Before doing a master’s degree, I plan to find work to gain social experience and to study practical skills. As a chemistry student, lab work and research experience are a very important part, but not the only one part. Social life and discussion with other people are also necessary.
 
What has your academic journey during your time been like as you progress toward graduation?
 
First year: I Focused on my studies and tried to lay a solid academic foundation. As an international student, I usually joined in club events and in my free time did some political volunteering outside the campus in order to know about the Canadian culture. Second year: I studied and, at the same time, I worked as a network administrator in which I studied applications of different useful software like Photoshop and FinalCut.  I also helped the campus club to design posters and do preview session for new students. Third year: I continued to study, and was a lab assistant volunteer for my professor to test labs and edit lab manuals of A and B level chemistry courses. I also helped PhD candidates to do relevant synthesis and spectra analysis. Fourth year (now): I am studying and working as a research student in my professor researching lab.

Fat Malazogu

Majors: Biochemistry (Co-op) & Chemistry

 

What factors contributed to you choosing your program(s)?

In my first year of university I became really interested in how the human body works at the molecular and biochemical level. I wanted to gain a greater understanding how we are affected by different compounds, microbiota and the natural environment that surrounds us. The availability of co-op for Biochemistry, which gives you the opportunity to gain work related/research experience, also attracted me to the program. In addition, you can stand out of the crowd by combining the Biochemistry program with a wide range of major or minor programs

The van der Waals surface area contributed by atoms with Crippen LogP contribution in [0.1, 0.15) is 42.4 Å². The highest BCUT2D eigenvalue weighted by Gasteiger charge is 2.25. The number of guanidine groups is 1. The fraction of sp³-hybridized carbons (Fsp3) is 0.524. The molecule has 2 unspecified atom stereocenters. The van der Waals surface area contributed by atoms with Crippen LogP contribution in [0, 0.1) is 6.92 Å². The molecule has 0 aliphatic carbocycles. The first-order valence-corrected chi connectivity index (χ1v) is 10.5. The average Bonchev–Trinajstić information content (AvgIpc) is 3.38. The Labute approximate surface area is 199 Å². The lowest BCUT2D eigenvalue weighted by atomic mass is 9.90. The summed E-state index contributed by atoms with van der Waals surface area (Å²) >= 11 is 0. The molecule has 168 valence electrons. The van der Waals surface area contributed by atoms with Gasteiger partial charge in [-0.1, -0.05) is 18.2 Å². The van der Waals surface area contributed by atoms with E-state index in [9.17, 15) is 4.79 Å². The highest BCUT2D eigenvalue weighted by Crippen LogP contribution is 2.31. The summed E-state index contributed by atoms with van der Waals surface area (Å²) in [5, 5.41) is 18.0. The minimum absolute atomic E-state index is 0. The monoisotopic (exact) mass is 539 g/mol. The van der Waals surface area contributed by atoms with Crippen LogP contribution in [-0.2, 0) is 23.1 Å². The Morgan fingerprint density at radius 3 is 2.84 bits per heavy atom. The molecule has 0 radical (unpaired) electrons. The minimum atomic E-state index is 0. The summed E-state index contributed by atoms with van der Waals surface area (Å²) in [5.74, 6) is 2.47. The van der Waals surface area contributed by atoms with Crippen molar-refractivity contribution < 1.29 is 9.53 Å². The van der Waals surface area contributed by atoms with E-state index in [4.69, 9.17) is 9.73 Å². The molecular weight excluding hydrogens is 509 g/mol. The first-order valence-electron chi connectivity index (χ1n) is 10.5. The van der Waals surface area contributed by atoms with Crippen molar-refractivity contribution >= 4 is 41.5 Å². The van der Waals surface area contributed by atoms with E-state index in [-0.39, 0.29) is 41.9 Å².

Can you describe your program(s)? What is it actually like?

There is quite a bit of variety with the Biochemisty program at UTSC. There are numerous courses that you can take that will familiarize you with the theory in biochemistry and its application. I especially enjoyed the rigorous lab courses where we applied our knowledge from lecture. My 1st and 2nd year consisted of basic life science courses where we covered general biology, chemistry, and calculus. However, after my 2nd year I was able to enroll in a lot of courses with interesting lab components. Some examples include Analytical Chemistry, Cell and Molecular Biology Laboratory, and Microbiology.
 
What tips/advice can you provide to students just starting or considering this program(s)?
 
1- Think about what type of profession you want to have when you graduate. There are numerous resources on the web, you can talk to a family member or acquaintance etc. to give you a better idea what it's like working in that field. Would Biochemistry be a good fit to help you get there?
 
2- Look at the "UTSC Calendar" for upper year courses you might be interested in. That may help you decide if this program is right for you.
 
3- Having a good Life/Work/School balance is really important. Don't pass up on opportunities, however don't take up more than you can handle.

What will you do with your degree after graduation? (Future plans?)

I enrolled in the Biochemistry major because I believe it provides a lot of flexibility of what you can do with it after graduation. I will possibly go into the medical field, pharmacy, or a graduate school program related to those fields.

What has your academic journey during your time been like as you progress toward graduation?

My 1st and 2nd years of study mostly consisted of general chemistry, biology, and math courses. In second year my friends prompted me to join the Biology Student Association (BioSA), there I became a 2nd year representative. Student organizations are a great way to develop your leadership and soft skills while getting the chance to give back to the community. Generally, in the second year and onwards I found there is a lot more freedom with respect to course selection. I enrolled in several chemistry and biology courses with lab components and a couple ecology and evolutionary biology courses. I also started to volunteer in an ecology lab (The Cadotte Lab) and I have been fortunate enough to facilitate ecology FSGs (Facilitated Study Group). Third year has also been very eventful for me. I had the privilege of utilizing the skills gained in my classes to attain a co-op placement in a laboratory, where I am now. I hope to bring back the knowledge/skills and apply it in my studies.